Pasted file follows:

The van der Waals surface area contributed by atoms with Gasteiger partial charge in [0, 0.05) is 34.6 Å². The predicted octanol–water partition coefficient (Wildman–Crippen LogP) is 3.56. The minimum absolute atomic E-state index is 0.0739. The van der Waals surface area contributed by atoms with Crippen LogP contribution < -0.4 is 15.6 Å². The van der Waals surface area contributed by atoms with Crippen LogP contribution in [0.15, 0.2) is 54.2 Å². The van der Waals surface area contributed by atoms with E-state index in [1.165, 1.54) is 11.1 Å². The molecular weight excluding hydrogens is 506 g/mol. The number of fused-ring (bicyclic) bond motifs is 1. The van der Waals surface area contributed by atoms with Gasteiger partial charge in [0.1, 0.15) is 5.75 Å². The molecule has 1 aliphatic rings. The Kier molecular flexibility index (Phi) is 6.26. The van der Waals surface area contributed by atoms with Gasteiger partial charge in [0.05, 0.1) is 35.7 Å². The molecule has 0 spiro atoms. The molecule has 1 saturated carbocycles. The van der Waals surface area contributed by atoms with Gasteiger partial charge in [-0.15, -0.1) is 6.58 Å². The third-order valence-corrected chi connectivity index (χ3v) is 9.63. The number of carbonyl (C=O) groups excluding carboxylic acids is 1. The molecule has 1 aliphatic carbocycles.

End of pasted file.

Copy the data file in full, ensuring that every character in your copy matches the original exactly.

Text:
The van der Waals surface area contributed by atoms with Gasteiger partial charge in [0, 0.05) is 34.6 Å². The predicted octanol–water partition coefficient (Wildman–Crippen LogP) is 3.56. The minimum absolute atomic E-state index is 0.0739. The van der Waals surface area contributed by atoms with Crippen LogP contribution < -0.4 is 15.6 Å². The van der Waals surface area contributed by atoms with Crippen LogP contribution in [0.15, 0.2) is 54.2 Å². The van der Waals surface area contributed by atoms with E-state index in [1.165, 1.54) is 11.1 Å². The molecular weight excluding hydrogens is 506 g/mol. The number of fused-ring (bicyclic) bond motifs is 1. The van der Waals surface area contributed by atoms with Gasteiger partial charge in [0.1, 0.15) is 5.75 Å². The molecule has 1 aliphatic rings. The Kier molecular flexibility index (Phi) is 6.26. The van der Waals surface area contributed by atoms with Gasteiger partial charge in [0.05, 0.1) is 35.7 Å². The molecule has 0 spiro atoms. The molecule has 1 saturated carbocycles. The van der Waals surface area contributed by atoms with Gasteiger partial charge in [-0.15, -0.1) is 6.58 Å². The third-order valence-corrected chi connectivity index (χ3v) is 9.63. The number of carbonyl (C=O) groups excluding carboxylic acids is 1. The molecule has 1 aliphatic carbocycles.